The Post performed a commendable public service in hiring a contractor to locate unprotected electrical junction boxes at Metrorail stations {front page, July 11}. Metrorail employees, of course, should have identified and remedied the potential safety problems on their own.

Metrorail has also been lax in another area of public health and safety. A quick tour of its stations will show very little notice to the public of Metrorail's no-smoking regulation.

There is a tiny, fist-size no-smoking symbol on some -- but not all -- refuse containers in the subway boarding areas. Many visitors to Washington are not familiar with the no-smoking rule, and smokers often do not see the small signs and begin smoking.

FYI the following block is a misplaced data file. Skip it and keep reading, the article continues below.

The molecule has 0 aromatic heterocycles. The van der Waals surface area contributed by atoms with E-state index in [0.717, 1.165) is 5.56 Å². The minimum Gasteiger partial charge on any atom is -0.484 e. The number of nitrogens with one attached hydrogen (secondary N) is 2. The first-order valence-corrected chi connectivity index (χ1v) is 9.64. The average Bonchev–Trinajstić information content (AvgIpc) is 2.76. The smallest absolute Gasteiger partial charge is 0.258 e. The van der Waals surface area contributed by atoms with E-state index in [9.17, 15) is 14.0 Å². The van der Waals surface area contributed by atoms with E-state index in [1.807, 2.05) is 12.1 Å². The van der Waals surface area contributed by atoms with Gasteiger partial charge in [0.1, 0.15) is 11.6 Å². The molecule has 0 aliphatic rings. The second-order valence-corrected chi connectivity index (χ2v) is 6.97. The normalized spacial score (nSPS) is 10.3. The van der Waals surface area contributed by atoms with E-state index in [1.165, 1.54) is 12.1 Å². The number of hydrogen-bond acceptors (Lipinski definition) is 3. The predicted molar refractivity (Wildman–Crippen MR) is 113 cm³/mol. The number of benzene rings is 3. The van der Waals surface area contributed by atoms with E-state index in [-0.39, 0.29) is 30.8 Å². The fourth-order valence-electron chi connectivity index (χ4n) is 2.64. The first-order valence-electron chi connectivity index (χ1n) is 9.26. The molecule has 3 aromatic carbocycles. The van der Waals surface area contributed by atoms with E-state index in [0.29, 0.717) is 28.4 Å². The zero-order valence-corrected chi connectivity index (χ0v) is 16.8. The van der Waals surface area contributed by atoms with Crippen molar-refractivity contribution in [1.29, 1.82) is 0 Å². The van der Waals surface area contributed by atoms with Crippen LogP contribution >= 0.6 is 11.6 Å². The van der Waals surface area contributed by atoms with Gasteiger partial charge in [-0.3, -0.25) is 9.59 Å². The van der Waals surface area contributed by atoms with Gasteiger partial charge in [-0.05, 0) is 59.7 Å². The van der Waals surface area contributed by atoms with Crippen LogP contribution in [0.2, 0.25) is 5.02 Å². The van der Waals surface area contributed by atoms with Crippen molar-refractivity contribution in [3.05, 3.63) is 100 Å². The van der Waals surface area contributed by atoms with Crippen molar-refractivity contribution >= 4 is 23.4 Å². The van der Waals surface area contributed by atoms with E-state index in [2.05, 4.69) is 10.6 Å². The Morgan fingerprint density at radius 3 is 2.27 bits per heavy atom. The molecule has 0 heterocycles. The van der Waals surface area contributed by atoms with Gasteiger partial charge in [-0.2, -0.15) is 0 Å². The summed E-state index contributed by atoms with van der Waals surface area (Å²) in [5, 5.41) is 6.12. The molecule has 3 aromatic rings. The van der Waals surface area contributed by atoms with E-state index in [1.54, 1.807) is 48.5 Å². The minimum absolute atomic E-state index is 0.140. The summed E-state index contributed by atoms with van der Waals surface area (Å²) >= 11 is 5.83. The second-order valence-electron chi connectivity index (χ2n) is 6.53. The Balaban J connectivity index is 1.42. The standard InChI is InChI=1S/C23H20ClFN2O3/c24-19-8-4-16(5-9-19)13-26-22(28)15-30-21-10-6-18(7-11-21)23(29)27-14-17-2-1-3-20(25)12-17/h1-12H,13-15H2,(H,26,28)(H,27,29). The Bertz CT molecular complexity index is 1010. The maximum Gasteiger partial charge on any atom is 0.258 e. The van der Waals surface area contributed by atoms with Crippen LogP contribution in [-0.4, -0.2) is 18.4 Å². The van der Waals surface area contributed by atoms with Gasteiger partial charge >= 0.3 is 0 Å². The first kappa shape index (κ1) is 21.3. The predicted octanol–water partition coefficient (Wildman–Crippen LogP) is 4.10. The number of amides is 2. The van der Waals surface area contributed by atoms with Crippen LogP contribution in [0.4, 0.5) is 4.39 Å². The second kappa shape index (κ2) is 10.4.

Could it be that the no-smoking signs are small because the cigarette companies pay plenty for large cigarette ads throughout the Metrorail and Metrobus systems? I hope Metro will put up some public-service posters about the hazards of smoking to help offset the influence of the posters that glorify smoking.

The surgeon general reported last year that "involuntary smoking is a cause of disease, including lung cancer, in healthy nonsmokers." I quit smoking to protect my health and now resent being forced to breathe others' hazardous smoke in public places. I also dislike having to confront Metrorail riders about their smoking.

The public deserves clean air in subway stations after spending billions of dollars on the construction of safe facilities. Metrorail should therefore post larger -- and many more -- no-smoking signs as soon as possible, and make an effort to enforce this common-sense rule.